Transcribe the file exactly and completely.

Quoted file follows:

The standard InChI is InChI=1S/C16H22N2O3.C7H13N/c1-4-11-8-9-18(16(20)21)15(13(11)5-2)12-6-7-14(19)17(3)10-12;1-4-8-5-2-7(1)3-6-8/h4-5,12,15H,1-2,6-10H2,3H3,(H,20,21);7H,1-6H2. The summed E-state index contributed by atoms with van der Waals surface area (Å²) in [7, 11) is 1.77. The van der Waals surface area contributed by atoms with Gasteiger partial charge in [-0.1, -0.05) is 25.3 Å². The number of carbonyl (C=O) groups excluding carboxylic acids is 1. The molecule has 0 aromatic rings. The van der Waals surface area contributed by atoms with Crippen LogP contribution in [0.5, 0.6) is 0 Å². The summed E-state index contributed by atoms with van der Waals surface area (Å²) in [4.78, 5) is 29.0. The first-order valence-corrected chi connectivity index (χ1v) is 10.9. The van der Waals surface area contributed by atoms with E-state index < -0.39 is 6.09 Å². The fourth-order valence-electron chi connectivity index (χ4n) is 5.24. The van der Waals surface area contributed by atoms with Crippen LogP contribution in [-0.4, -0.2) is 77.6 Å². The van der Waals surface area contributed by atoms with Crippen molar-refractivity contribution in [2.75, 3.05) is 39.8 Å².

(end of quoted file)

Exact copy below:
The standard InChI is InChI=1S/C16H22N2O3.C7H13N/c1-4-11-8-9-18(16(20)21)15(13(11)5-2)12-6-7-14(19)17(3)10-12;1-4-8-5-2-7(1)3-6-8/h4-5,12,15H,1-2,6-10H2,3H3,(H,20,21);7H,1-6H2. The summed E-state index contributed by atoms with van der Waals surface area (Å²) in [7, 11) is 1.77. The van der Waals surface area contributed by atoms with Gasteiger partial charge in [-0.1, -0.05) is 25.3 Å². The number of carbonyl (C=O) groups excluding carboxylic acids is 1. The molecule has 0 aromatic rings. The van der Waals surface area contributed by atoms with Crippen LogP contribution in [0.5, 0.6) is 0 Å². The summed E-state index contributed by atoms with van der Waals surface area (Å²) in [4.78, 5) is 29.0. The first-order valence-corrected chi connectivity index (χ1v) is 10.9. The van der Waals surface area contributed by atoms with E-state index < -0.39 is 6.09 Å². The fourth-order valence-electron chi connectivity index (χ4n) is 5.24. The van der Waals surface area contributed by atoms with Crippen LogP contribution in [-0.4, -0.2) is 77.6 Å². The van der Waals surface area contributed by atoms with Crippen molar-refractivity contribution in [2.75, 3.05) is 39.8 Å².